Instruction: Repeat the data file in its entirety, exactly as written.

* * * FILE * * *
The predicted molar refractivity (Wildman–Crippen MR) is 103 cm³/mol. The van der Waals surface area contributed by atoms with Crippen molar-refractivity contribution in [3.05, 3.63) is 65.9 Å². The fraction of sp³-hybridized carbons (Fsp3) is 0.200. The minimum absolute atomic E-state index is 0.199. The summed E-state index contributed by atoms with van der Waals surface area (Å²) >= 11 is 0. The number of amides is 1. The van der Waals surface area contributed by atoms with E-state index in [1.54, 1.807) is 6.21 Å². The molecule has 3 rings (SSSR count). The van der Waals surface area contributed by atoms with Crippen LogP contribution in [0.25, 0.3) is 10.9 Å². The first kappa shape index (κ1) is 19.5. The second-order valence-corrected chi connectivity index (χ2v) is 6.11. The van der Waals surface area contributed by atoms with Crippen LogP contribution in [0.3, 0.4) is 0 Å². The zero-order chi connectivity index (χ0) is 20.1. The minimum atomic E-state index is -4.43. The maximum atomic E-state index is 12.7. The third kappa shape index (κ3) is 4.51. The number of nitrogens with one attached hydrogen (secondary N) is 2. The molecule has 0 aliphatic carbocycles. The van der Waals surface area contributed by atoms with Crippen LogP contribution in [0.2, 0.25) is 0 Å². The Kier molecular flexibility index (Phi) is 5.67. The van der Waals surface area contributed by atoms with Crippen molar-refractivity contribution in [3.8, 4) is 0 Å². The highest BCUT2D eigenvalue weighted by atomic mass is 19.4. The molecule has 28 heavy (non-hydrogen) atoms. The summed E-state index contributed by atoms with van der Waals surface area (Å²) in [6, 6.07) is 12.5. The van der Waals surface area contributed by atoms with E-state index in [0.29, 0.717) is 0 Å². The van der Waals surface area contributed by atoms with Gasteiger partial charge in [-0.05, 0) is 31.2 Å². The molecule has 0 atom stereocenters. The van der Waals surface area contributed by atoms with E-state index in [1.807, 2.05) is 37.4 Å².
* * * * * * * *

The predicted molar refractivity (Wildman–Crippen MR) is 103 cm³/mol. The van der Waals surface area contributed by atoms with Crippen molar-refractivity contribution in [3.05, 3.63) is 65.9 Å². The fraction of sp³-hybridized carbons (Fsp3) is 0.200. The minimum absolute atomic E-state index is 0.199. The summed E-state index contributed by atoms with van der Waals surface area (Å²) >= 11 is 0. The number of amides is 1. The van der Waals surface area contributed by atoms with E-state index in [1.54, 1.807) is 6.21 Å². The molecule has 3 rings (SSSR count). The van der Waals surface area contributed by atoms with Crippen LogP contribution in [0.25, 0.3) is 10.9 Å². The first kappa shape index (κ1) is 19.5. The second-order valence-corrected chi connectivity index (χ2v) is 6.11. The van der Waals surface area contributed by atoms with Crippen LogP contribution in [0.3, 0.4) is 0 Å². The zero-order chi connectivity index (χ0) is 20.1. The minimum atomic E-state index is -4.43. The maximum atomic E-state index is 12.7. The third kappa shape index (κ3) is 4.51. The number of nitrogens with one attached hydrogen (secondary N) is 2. The molecule has 0 aliphatic carbocycles. The van der Waals surface area contributed by atoms with Crippen LogP contribution in [0.2, 0.25) is 0 Å². The Kier molecular flexibility index (Phi) is 5.67. The van der Waals surface area contributed by atoms with Crippen molar-refractivity contribution in [3.8, 4) is 0 Å². The highest BCUT2D eigenvalue weighted by atomic mass is 19.4. The molecule has 28 heavy (non-hydrogen) atoms. The summed E-state index contributed by atoms with van der Waals surface area (Å²) in [6, 6.07) is 12.5. The van der Waals surface area contributed by atoms with E-state index in [0.29, 0.717) is 0 Å². The van der Waals surface area contributed by atoms with Gasteiger partial charge in [-0.05, 0) is 31.2 Å². The molecule has 0 atom stereocenters. The van der Waals surface area contributed by atoms with E-state index in [1.807, 2.05) is 37.4 Å².